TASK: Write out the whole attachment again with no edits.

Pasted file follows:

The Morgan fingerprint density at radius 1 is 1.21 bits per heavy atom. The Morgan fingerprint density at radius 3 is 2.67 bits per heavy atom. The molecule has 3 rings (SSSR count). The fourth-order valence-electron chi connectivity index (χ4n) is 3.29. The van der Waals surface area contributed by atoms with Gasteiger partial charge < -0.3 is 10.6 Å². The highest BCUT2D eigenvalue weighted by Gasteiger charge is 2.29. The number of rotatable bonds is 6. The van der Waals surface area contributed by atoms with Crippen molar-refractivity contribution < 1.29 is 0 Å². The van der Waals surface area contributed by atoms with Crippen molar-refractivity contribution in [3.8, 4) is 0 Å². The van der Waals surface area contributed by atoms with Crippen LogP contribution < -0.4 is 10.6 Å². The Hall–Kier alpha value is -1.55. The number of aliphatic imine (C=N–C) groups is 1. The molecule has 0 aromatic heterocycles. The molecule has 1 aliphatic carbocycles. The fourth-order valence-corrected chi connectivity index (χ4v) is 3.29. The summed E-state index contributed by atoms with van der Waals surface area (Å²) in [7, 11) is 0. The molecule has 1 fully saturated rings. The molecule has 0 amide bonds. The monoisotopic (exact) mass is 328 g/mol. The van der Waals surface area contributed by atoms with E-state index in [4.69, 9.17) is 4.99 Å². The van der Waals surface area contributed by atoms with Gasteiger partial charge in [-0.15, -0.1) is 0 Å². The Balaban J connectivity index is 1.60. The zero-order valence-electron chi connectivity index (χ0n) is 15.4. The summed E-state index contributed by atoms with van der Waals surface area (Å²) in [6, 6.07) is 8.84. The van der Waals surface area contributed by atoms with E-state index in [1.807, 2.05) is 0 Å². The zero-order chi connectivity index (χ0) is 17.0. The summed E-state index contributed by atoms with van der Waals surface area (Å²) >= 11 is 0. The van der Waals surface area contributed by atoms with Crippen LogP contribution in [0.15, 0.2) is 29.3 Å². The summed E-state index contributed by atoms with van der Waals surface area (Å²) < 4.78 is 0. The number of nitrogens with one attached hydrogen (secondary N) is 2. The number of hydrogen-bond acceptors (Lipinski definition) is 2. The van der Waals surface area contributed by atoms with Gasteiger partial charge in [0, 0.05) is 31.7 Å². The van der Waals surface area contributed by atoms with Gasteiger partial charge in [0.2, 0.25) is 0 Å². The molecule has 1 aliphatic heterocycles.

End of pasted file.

The Morgan fingerprint density at radius 1 is 1.21 bits per heavy atom. The Morgan fingerprint density at radius 3 is 2.67 bits per heavy atom. The molecule has 3 rings (SSSR count). The fourth-order valence-electron chi connectivity index (χ4n) is 3.29. The van der Waals surface area contributed by atoms with Gasteiger partial charge < -0.3 is 10.6 Å². The highest BCUT2D eigenvalue weighted by Gasteiger charge is 2.29. The number of rotatable bonds is 6. The van der Waals surface area contributed by atoms with Crippen molar-refractivity contribution < 1.29 is 0 Å². The van der Waals surface area contributed by atoms with Crippen molar-refractivity contribution in [3.8, 4) is 0 Å². The van der Waals surface area contributed by atoms with Crippen LogP contribution < -0.4 is 10.6 Å². The Hall–Kier alpha value is -1.55. The number of aliphatic imine (C=N–C) groups is 1. The molecule has 0 aromatic heterocycles. The molecule has 1 aliphatic carbocycles. The fourth-order valence-corrected chi connectivity index (χ4v) is 3.29. The summed E-state index contributed by atoms with van der Waals surface area (Å²) in [7, 11) is 0. The molecule has 1 fully saturated rings. The molecule has 0 amide bonds. The monoisotopic (exact) mass is 328 g/mol. The van der Waals surface area contributed by atoms with E-state index in [4.69, 9.17) is 4.99 Å². The van der Waals surface area contributed by atoms with Gasteiger partial charge in [-0.15, -0.1) is 0 Å². The Balaban J connectivity index is 1.60. The zero-order valence-electron chi connectivity index (χ0n) is 15.4. The summed E-state index contributed by atoms with van der Waals surface area (Å²) in [6, 6.07) is 8.84. The van der Waals surface area contributed by atoms with E-state index in [1.807, 2.05) is 0 Å². The zero-order chi connectivity index (χ0) is 17.0. The summed E-state index contributed by atoms with van der Waals surface area (Å²) >= 11 is 0. The van der Waals surface area contributed by atoms with Crippen LogP contribution in [0.15, 0.2) is 29.3 Å². The summed E-state index contributed by atoms with van der Waals surface area (Å²) < 4.78 is 0. The number of nitrogens with one attached hydrogen (secondary N) is 2. The number of hydrogen-bond acceptors (Lipinski definition) is 2. The van der Waals surface area contributed by atoms with Gasteiger partial charge in [0, 0.05) is 31.7 Å². The van der Waals surface area contributed by atoms with Gasteiger partial charge in [0.2, 0.25) is 0 Å². The molecule has 1 aliphatic heterocycles.